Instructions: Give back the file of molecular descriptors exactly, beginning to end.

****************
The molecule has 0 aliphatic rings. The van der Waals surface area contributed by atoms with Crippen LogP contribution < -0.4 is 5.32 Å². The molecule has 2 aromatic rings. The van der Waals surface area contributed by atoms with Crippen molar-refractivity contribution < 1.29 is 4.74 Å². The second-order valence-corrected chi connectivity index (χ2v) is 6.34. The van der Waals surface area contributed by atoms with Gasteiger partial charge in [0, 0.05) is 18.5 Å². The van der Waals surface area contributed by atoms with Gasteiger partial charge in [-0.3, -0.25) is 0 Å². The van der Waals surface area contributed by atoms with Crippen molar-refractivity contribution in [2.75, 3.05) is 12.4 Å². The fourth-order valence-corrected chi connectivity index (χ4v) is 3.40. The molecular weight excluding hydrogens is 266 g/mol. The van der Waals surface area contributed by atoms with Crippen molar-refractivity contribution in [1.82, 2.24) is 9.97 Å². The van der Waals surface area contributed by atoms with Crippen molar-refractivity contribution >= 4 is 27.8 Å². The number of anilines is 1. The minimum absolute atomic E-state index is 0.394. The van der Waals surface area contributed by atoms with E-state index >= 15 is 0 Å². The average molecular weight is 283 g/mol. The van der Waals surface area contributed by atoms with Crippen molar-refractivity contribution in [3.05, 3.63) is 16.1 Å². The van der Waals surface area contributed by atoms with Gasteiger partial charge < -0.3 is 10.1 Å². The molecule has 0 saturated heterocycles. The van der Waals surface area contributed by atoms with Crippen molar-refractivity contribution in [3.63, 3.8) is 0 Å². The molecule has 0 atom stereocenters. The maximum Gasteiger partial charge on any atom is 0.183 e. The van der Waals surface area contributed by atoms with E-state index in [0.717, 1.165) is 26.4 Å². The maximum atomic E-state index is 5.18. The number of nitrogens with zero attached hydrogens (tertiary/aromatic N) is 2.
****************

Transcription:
The molecule has 0 aliphatic rings. The van der Waals surface area contributed by atoms with Crippen LogP contribution < -0.4 is 5.32 Å². The molecule has 2 aromatic rings. The van der Waals surface area contributed by atoms with Crippen molar-refractivity contribution < 1.29 is 4.74 Å². The second-order valence-corrected chi connectivity index (χ2v) is 6.34. The van der Waals surface area contributed by atoms with Gasteiger partial charge in [0, 0.05) is 18.5 Å². The van der Waals surface area contributed by atoms with Gasteiger partial charge in [-0.3, -0.25) is 0 Å². The van der Waals surface area contributed by atoms with Crippen molar-refractivity contribution in [2.75, 3.05) is 12.4 Å². The fourth-order valence-corrected chi connectivity index (χ4v) is 3.40. The molecular weight excluding hydrogens is 266 g/mol. The van der Waals surface area contributed by atoms with Crippen molar-refractivity contribution in [1.82, 2.24) is 9.97 Å². The van der Waals surface area contributed by atoms with Crippen molar-refractivity contribution >= 4 is 27.8 Å². The number of anilines is 1. The minimum absolute atomic E-state index is 0.394. The van der Waals surface area contributed by atoms with E-state index >= 15 is 0 Å². The average molecular weight is 283 g/mol. The van der Waals surface area contributed by atoms with Crippen molar-refractivity contribution in [3.05, 3.63) is 16.1 Å². The van der Waals surface area contributed by atoms with Gasteiger partial charge < -0.3 is 10.1 Å². The molecule has 0 saturated heterocycles. The van der Waals surface area contributed by atoms with Crippen molar-refractivity contribution in [3.63, 3.8) is 0 Å². The molecule has 0 atom stereocenters. The maximum Gasteiger partial charge on any atom is 0.183 e. The van der Waals surface area contributed by atoms with E-state index in [0.717, 1.165) is 26.4 Å². The maximum atomic E-state index is 5.18. The number of nitrogens with zero attached hydrogens (tertiary/aromatic N) is 2.